Pervez Musharraf’s Minions of Terror

After his ill-advised dismissal of the chief justice of Pakistan’s Supreme Court ignited a firestorm of public protests, President Pervez Musharraf may be banking on Islamic fanatics to create chaos in the nation’s capital, Islamabad. Many suspect that an engineered bloodbath that leads to army intervention, and the declaration of a national emergency, could serve as a pretext to postpone the October 2007 elections.

After his ill-advised dismissal of the chief justice of Pakistan’s Supreme Court ignited a firestorm of violent protests, President General Pervez Musharraf may be banking on Islamic fanatics to create chaos in the nation’s capital, Islamabad. Many suspect that an engineered bloodbath that leads to army intervention, and the declaration of a national emergency, could serve as a pretext to postpone the October 2007 elections. This could make way for Musharraf’s dictatorial rule to continue into its eighth year – and perhaps well beyond.

This perverse strategy sounds almost unbelievable. Musharraf, who President George W. Bush describes as his “buddy” and supports an “enlightened moderate” version of Islam, wears religious extremists’ two close attempts on his life as a badge of honor. But his secret reliance upon the Taliban card – one that he has been accused of playing for years – increases as his authority weakens.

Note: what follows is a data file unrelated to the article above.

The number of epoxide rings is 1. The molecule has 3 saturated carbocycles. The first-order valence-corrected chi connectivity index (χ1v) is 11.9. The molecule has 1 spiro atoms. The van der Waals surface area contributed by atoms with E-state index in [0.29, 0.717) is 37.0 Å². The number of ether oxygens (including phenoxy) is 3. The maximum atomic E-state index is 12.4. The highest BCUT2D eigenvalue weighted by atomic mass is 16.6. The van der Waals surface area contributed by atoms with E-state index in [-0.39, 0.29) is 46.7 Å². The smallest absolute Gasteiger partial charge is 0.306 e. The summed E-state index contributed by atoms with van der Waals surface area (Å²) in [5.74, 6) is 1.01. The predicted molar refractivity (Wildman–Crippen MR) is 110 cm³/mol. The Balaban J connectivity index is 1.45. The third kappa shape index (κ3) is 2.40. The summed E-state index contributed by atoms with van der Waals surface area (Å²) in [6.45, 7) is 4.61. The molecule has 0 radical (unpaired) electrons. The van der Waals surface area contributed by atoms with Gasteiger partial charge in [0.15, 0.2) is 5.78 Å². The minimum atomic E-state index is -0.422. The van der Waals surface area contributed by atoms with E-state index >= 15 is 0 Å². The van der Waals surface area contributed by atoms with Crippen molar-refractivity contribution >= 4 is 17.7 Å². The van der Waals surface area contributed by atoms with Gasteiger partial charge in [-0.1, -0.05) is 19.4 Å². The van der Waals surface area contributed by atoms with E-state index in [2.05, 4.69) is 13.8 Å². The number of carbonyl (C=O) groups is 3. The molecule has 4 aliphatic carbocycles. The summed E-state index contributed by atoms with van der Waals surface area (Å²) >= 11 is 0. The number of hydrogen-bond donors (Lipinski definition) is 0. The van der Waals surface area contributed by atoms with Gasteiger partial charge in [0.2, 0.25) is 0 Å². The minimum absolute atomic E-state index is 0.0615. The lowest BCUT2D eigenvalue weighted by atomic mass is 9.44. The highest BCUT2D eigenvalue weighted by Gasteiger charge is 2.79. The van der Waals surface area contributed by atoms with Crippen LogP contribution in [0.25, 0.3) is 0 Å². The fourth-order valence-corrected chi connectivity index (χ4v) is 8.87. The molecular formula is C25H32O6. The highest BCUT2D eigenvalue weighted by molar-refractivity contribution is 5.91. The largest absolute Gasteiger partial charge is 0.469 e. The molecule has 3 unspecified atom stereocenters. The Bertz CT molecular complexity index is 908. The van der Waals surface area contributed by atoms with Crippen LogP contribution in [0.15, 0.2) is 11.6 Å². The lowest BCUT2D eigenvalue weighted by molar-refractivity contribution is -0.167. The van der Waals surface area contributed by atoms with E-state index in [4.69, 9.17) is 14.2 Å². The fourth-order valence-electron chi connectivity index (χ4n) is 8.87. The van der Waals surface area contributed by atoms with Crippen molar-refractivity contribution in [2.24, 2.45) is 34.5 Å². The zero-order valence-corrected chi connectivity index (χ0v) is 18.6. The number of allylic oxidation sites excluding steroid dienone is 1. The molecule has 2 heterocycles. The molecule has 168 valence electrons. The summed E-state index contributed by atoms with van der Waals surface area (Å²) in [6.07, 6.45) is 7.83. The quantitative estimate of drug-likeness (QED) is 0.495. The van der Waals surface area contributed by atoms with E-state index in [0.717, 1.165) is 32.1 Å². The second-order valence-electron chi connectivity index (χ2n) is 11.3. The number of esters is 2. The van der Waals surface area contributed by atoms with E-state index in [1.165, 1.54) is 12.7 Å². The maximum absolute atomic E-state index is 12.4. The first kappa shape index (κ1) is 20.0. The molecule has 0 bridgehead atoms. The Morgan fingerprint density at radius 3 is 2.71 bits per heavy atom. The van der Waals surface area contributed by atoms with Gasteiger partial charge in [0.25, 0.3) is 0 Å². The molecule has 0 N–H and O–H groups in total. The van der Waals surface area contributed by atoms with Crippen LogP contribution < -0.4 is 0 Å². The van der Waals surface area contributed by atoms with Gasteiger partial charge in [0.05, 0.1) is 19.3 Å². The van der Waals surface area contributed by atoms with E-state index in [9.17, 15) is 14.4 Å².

Signs of government-engineered chaos abound. In the heart of Islamabad, vigilante groups from a government-funded mosque, the Lal Masjid, roam the streets and bazaars imposing Islamic morality and terrorizing citizens in full view of the police. Openly sympathetic to the Taliban and tribal militants fighting the Pakistan army, the two cleric brothers who head Lal Masjid, Maulana Abdul Aziz and Maulana Abdur Rashid Ghazi, have attracted a core of banned militant organizations around them. These include the Jaish-e-Muhammad, considered to be the pioneer of suicide bombings in the region.

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